• Lee
    2018-12-07 05:42

    I didn't get this book to try to refute it. I was actually as excited to get it as I am with any non fiction book. The introduction was great and I thought it was going to be a good read. It's about 10 pages or so and I thought it was really well written.Then starts the doubts and questions he has received and his reasoning against them. The questions are great ones that are very typical, so it's not like he's throwing himself softball questions. Another good point. To me a lot of these made sense, and I was starting to like the organization of the book, I could see how it could almost be used as flowchart to convince a skeptic. But then I started seeing repetitiveness, and then some outright flawed logic, and then even MORE flawed logic. The repetitiveness was his circular logic. A lot of his stances boiled down to "I know you are but what am I". You call me arrogant for thinking I have all the answers, but you thinking I'm wrong implies that you have a better vantage point than I do which is in itself arrogance. I think there's a bit of truth in that, but not to the extent he does....there are specific examples in the book that I could list that the reasoning was SO flawed as to be laughable.So yeah, I was excited to read this book and was left feeling disappointed.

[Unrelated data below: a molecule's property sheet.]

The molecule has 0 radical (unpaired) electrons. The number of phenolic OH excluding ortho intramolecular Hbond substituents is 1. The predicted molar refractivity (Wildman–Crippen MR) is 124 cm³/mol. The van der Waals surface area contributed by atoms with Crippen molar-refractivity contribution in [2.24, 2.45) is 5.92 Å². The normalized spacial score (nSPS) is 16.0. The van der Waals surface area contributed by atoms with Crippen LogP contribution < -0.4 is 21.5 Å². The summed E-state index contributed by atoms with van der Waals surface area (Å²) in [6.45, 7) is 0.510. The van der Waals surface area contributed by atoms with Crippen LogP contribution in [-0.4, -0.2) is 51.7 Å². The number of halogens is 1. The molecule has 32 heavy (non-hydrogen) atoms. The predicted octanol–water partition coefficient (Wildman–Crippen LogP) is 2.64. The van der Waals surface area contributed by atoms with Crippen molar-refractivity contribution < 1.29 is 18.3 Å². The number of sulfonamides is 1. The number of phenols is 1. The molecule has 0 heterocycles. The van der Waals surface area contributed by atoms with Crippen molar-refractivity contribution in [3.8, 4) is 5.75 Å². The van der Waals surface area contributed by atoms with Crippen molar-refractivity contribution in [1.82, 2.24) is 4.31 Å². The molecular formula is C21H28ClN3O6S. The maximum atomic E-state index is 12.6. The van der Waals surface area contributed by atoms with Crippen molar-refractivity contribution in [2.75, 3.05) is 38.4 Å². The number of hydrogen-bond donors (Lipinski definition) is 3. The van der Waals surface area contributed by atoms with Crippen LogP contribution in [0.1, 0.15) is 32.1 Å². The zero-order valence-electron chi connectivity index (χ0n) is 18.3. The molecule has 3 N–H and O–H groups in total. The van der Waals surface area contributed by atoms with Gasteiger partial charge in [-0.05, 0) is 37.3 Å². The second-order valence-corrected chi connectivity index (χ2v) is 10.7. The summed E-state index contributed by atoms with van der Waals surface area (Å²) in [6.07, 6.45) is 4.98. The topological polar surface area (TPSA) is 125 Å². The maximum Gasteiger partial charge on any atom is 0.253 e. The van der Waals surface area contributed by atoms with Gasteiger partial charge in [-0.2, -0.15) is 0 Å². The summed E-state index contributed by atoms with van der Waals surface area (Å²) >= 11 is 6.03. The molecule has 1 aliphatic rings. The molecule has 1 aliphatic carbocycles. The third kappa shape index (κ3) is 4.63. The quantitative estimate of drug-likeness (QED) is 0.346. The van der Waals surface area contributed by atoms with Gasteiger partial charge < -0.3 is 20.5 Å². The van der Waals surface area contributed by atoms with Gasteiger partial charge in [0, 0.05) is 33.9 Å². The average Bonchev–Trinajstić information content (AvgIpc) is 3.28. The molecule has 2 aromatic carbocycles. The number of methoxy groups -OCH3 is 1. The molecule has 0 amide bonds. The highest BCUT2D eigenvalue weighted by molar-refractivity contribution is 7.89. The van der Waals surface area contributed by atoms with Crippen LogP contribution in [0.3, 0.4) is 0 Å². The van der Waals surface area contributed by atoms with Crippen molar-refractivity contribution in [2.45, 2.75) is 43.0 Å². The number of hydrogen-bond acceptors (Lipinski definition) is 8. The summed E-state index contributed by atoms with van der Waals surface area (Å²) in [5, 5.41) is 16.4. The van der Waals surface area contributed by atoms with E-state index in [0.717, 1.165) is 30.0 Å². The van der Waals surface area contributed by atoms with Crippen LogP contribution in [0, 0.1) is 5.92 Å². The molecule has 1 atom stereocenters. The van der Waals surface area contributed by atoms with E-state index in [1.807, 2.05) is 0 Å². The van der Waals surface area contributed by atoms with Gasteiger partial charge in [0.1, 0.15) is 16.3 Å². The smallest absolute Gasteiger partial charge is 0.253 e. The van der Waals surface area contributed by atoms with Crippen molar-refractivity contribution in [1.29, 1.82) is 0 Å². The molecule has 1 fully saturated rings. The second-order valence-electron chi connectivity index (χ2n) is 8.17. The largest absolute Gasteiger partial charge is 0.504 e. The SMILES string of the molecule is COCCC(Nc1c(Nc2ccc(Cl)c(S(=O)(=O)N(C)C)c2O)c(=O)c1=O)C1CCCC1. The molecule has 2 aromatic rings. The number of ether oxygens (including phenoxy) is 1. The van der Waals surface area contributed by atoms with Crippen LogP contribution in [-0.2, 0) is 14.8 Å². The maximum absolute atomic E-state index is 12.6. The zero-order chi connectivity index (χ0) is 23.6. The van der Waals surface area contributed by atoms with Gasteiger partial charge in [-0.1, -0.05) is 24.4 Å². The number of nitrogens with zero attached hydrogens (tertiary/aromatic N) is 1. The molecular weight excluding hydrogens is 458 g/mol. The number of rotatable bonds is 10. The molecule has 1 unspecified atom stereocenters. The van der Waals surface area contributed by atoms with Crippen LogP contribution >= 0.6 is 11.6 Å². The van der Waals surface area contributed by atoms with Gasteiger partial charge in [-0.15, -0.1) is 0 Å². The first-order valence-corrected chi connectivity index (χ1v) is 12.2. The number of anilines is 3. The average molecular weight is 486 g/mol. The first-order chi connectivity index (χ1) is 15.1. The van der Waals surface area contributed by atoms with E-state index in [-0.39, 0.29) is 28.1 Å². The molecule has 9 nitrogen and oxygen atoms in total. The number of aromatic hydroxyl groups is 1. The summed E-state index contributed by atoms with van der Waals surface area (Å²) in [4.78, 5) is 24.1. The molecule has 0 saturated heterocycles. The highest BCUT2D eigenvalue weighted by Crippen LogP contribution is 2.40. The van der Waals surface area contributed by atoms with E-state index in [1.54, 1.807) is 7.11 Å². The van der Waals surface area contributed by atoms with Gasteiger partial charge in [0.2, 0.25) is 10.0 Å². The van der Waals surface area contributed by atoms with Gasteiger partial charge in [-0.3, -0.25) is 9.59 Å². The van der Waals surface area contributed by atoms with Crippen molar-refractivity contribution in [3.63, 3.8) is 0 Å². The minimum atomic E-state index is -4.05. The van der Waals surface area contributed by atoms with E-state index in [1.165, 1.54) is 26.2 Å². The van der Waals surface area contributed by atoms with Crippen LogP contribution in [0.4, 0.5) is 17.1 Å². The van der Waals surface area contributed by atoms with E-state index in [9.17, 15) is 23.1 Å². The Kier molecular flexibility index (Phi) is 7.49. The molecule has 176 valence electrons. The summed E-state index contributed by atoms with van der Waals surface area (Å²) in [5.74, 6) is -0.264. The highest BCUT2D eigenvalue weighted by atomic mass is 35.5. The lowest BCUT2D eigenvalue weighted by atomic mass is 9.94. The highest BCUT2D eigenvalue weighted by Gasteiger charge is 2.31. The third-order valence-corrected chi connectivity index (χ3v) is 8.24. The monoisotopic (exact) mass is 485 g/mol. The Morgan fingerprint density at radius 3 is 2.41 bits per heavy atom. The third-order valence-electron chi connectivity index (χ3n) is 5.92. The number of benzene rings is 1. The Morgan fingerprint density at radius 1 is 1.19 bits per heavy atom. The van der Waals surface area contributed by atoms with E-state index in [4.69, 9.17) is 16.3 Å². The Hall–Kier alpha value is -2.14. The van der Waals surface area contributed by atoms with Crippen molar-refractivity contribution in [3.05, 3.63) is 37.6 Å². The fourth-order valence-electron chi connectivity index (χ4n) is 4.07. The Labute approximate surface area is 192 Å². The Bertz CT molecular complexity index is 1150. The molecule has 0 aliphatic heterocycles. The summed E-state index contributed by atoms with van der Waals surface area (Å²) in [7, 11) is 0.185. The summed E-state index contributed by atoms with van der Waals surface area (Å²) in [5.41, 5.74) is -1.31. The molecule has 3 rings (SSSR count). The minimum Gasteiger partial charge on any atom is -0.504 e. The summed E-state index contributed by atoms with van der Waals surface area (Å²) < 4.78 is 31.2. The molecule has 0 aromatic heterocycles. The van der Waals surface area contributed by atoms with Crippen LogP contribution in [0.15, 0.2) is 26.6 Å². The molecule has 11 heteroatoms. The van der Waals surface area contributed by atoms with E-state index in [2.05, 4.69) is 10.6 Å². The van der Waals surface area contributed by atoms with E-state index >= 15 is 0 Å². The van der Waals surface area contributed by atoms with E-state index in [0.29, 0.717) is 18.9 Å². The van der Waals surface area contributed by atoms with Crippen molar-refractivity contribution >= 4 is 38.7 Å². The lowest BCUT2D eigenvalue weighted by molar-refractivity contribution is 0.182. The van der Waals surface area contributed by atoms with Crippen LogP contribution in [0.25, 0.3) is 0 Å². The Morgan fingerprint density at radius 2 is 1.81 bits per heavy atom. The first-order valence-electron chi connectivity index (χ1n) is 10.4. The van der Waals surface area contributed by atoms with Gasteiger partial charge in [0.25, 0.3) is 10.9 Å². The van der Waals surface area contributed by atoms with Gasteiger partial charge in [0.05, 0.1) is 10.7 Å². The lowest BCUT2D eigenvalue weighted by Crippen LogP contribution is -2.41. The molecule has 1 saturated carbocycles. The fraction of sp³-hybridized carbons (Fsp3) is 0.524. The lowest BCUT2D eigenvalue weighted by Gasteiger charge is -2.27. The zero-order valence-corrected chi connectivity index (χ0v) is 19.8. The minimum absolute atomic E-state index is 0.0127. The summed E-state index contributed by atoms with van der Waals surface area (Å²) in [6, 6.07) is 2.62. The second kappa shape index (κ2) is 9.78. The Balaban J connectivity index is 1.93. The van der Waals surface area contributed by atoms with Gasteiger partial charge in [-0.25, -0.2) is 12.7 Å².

• Paul
    2018-11-12 05:49